One of the most influential moments of my life was sitting next to my dad in a theater (that is now a parking lot) watching Star Wars for the very first time. When Lucas re-released Star Wars, I had a very intense flash back, and almost asked my friend sitting next to me, "Dad, is that guy dead?" after the first rebel was shot down by a storm trooper in the first minutes of the film just as I did the first time I saw the movie.
As a result, I am a "Han shot first!" kinda guy; however, I have never been a partisan. I acknowledge that Star Wars was George Lucas's creation and that he has the right to do whatever he wants to with it. However, no matter how much George Lucas mucks with it, he can never take away that moment of magic when I sat next to my dad and watched Star Wars for the first time.
Thus, I am not as shocked or disgusted as some are at the news that Lucas has sold Lucasfilm to Disney and that they plan on making a new movie. Rather (once again) I acknowledge that Lucas can do whatever he pleases with his creation and am even a tad bit hopeful.
Before anyone calls me a fool, let me put this into context. The vast majority of fans agree that the prequels were, if not horrible, then disappointing. Further, I would argue that many of us think that Empire is the best movie of the bunch.
It is here that I would draw a parallel to the trajectory of Lucas and Star Wars with TSR and D&D. OD&D/Holmes are akin to the original Star Wars. Moldvay's Basic Edition is akin to Empire. The originals are awesome, but their sequels improve on that awesomeness. However, everything that follows is increasingly disappointing.
Yes, I enjoyed both Return of the Jedi and AD&D, but they weren't as good as what came before (I know AD&D came out at about the same time or, in the case of the MMI, before Moldvay, but the analogy still works in the trajectory of Basic comes before Advanced).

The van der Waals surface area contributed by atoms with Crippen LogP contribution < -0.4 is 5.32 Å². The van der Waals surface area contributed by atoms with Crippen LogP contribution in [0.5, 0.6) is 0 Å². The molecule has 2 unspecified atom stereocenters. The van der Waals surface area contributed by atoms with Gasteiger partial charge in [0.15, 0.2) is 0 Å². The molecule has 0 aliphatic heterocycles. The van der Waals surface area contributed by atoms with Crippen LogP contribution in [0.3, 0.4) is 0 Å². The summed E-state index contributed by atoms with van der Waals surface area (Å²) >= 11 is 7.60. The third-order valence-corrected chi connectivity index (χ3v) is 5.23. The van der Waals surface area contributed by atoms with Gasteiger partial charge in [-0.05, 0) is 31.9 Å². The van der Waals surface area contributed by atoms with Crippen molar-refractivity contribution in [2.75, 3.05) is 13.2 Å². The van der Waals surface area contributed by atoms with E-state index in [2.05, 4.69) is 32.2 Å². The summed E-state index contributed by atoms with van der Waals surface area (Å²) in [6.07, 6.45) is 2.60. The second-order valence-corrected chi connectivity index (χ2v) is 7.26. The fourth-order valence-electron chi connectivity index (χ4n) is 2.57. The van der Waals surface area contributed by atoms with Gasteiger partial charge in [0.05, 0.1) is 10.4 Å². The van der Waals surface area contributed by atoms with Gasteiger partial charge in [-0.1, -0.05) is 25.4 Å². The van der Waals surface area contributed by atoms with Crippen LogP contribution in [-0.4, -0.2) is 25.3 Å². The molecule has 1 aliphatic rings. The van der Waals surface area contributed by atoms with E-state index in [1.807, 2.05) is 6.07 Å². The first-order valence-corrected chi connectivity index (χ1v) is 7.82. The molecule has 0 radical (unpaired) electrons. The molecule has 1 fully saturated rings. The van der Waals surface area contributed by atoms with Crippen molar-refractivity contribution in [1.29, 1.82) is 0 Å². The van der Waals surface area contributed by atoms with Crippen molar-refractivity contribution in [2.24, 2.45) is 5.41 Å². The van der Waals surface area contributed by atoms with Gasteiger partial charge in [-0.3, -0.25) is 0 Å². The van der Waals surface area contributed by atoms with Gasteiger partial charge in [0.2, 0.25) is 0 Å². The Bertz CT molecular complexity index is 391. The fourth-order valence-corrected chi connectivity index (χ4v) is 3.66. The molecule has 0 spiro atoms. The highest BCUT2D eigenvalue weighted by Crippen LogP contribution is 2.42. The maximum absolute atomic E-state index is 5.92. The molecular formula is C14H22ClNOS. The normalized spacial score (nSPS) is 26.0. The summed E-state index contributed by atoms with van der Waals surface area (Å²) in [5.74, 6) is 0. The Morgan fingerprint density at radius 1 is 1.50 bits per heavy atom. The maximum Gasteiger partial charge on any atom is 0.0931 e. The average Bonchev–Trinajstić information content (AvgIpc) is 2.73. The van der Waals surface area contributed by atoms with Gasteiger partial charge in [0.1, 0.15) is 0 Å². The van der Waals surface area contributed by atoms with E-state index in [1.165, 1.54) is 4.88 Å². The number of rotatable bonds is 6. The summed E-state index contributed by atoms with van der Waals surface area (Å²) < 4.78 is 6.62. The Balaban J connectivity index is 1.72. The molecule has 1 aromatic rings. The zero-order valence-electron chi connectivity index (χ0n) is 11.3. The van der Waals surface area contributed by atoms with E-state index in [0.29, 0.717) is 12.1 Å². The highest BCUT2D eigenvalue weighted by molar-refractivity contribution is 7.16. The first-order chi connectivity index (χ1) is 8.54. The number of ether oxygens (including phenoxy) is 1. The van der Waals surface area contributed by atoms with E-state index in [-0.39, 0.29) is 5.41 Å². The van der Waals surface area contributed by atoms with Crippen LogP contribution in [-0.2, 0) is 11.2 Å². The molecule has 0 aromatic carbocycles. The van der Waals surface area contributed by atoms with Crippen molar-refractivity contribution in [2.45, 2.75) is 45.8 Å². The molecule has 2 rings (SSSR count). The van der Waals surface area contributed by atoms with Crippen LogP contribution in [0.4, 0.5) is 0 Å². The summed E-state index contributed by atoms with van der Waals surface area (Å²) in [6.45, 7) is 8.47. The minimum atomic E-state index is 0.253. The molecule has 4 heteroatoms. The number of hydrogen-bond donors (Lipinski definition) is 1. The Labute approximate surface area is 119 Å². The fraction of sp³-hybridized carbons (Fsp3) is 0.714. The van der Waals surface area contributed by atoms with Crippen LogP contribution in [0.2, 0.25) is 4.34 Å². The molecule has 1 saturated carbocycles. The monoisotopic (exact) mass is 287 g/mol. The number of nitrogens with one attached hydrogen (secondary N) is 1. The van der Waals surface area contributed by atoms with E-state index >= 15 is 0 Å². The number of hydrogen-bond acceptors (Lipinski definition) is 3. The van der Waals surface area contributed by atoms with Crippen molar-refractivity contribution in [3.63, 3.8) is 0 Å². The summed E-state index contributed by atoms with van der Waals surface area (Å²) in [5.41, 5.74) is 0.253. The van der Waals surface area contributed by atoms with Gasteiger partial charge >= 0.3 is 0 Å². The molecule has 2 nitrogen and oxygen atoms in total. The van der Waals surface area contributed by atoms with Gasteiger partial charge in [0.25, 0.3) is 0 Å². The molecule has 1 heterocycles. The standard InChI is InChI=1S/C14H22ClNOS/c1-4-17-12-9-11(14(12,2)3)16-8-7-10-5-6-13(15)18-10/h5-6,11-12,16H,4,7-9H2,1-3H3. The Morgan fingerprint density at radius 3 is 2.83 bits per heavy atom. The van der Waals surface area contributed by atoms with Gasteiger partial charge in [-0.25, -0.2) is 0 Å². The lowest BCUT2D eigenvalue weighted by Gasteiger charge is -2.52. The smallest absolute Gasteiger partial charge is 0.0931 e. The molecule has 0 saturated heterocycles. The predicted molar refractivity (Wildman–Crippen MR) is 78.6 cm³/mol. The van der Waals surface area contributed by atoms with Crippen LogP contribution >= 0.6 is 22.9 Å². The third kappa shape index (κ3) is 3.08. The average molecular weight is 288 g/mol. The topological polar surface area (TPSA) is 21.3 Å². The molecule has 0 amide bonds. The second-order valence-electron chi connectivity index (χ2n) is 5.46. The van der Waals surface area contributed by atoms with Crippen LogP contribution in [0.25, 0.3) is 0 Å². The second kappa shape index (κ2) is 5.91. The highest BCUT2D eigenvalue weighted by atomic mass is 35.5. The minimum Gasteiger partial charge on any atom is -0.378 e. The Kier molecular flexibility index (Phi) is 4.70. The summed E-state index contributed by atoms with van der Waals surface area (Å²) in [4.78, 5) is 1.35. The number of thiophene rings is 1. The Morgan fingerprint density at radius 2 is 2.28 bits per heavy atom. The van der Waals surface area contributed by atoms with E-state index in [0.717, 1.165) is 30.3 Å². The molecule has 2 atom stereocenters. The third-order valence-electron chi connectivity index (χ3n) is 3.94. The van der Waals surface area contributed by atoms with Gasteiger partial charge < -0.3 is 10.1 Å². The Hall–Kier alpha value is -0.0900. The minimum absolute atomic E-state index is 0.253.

By the time TSR went under, the product being produced was a far cry from the original and, in a lot of cases, not worth the paper it was printed on — similar to how many of us feel about the Star Wars prequels. When TSR went under, WotC bought the rights to D&D, produced the OGL and ushered in the beginnings of the golden age that we are currently living in.
This is why I am a bit hopeful for the Star Wars brand. It took another company with a brand-new perspective to re-invigorate D&D. The same might very well be true of Star Wars. By the time the prequels came out, Lucas was too powerful for anyone to say no, and the story got lost in all the new toys that he had at his disposal, in the same way TSR was more interested in putting out product than in actually playing the game.
Maybe, just maybe, Disney will do for Star Wars what WotC did for D&D. Now I will grant that the best thing WotC did was to give the game to us via the OGL and Disney is not likely to follow suit with Star Wars so there is plenty of room for this whole endeavor to go disasterously wrong; however, I choose to hope.
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